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I'm working on a massive Java web application which is kept under centralized version control, but the source files are used to build and run the actual server, which then copies all the files I work on into a random temporary directory while it's running.

My problem is that I need to either rebuild this huge application to see any changes to my files, or keep track of all my changes and copy over the files I've changed back to their source location before committing them back to source control.

My question is: is there a command line script I can run that will monitor any changes in the source folder and automatically copy changed files across to temporary folder X?

The idea is to remove the human point of failure in having to manually mitigate the two-locations problem.

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Do you want a folder that it a perfect copy or a folder that consists only of changed files? –  David Feb 25 '13 at 15:15
    
Perfect copy. When I build the application, it makes one big copy. I'd like my manual changes to the source to be automatically migrated to the copy folder. –  Barney Feb 25 '13 at 15:17
    
Robocopy can do it but I am not sure if that's a good idea. –  kush Feb 25 '13 at 15:18
    
Thanks @kush, wasn't aware of robocopy. Not sure it's a good idea… Because robocopy is flaky? Implementation is dangerous? Inherently bad idea? –  Barney Feb 25 '13 at 15:20
    
You should not have to come up with your own implementation to something that sounds like (please correct me if I am wrong) a pretty common scenario. You are taking files on the production server and updating your temp folder (and not the other way), right? –  kush Feb 25 '13 at 15:27
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I suggest FreeFileSync, which appears to have the ability to create a script that will automatically sync the two folders every few seconds. I haven't played with it personally, but it looks promising.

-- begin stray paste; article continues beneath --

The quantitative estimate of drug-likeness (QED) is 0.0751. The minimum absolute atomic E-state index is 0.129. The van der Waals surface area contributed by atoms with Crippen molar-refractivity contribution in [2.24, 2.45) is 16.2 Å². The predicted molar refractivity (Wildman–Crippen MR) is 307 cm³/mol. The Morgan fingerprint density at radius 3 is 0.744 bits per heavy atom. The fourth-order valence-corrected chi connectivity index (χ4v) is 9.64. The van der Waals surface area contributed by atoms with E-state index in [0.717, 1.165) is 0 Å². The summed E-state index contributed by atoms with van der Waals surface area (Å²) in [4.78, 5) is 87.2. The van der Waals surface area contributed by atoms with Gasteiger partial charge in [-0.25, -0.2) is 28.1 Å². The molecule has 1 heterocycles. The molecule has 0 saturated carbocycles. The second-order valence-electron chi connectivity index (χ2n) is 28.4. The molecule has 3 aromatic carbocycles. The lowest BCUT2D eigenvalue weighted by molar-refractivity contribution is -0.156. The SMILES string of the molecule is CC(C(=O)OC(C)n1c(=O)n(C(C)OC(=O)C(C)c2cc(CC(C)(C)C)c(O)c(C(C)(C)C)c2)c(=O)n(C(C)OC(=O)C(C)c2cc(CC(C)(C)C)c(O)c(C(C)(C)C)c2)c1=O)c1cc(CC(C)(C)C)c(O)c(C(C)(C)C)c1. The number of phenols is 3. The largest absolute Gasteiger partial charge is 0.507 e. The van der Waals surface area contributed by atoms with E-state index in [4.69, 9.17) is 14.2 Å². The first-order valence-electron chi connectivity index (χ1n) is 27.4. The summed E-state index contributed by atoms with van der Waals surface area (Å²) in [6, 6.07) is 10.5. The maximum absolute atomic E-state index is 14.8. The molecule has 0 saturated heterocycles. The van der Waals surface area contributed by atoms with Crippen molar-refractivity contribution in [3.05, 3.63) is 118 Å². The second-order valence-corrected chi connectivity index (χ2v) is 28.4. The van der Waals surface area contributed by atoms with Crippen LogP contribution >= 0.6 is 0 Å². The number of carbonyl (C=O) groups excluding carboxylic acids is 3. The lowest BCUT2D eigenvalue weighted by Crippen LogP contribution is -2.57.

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Thanks for this — it makes use of Volume Shadow Copy, which seems to be the crucial caveat to the robocopy solution, so it looks promising. I'll give it a twirl and qualify in a minute. –  Barney Feb 25 '13 at 15:56
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This works great. There's a bunch of granular options to specify behaviour when Item exists on left side only, Right side is newer, etc — the batch tool can execute every 0 seconds for near instantaneous response without any noticeable performance hit (for 300 files over 150MB), it reports and optionally alerts/pauses/logs on change… GUI interface is a bit weird and it takes tweaking, but it's powerful and flexible. Again, many thanks. –  Barney Feb 26 '13 at 13:53
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You also might want to have a look at the (ageing) DeltaCopy client and server. Basically, it’s a Linux-like rsync implementation for Windows, scriptable (using the Windows scheduler, if wanted) and its main advantage is that only the changed parts of a modified file (yes, file!) are transmitted. This can save a lot of traffic on big projects. A disadvantage is, of course, that it has to build and transmit a file list before.

Also, there are some (small) caveats:

  • As it is older software, you might have to replace cygwin1.dll on Windows machines. (If you sync files between Linux and Windows, only. It uses cygwin as the underlying framework which didn’t handle 16-bit Unicode/UTF-8 filename conversion correctly at that time.)
  • It’s not exactly that user-friendly, you should have a look at Linux’ rsync manpage to exploit its full potential.
  • On Windows, it requires a »client« and a »server« machine.
  • If the server is a Linux machine, you’ll have to setup rsyncd correctly.
  • No support for Windows’ Volume Shadow Copy (might not be needed, though).

Well, it also has advantages (that’s why I still use it daily):

  • Fully compatible with *NIX rsync and rsyncd. A proven, well-known and highly efficient syncing system. Still.
  • Keeps overhead small: Only the changed data (even inside files!) gets transported over the network. So it’s also very nice if you are teleworking or connect to your server via slow connections.
  • Failsafe, apparently. I’ve rsync’d many many gigabytes of data over the years, and not one flaw happened when »patching up« the target files. Even if I found the concept a little worrying, at first.
  • I still use DeltyCopy to backup files from Windows machines to both a central Linux server and a Windows 2003 server on a daily basis. Works extremely well and safe, if installed correctly.

Well, up to you. Have fun! (And let us know about FreeFileSync!)

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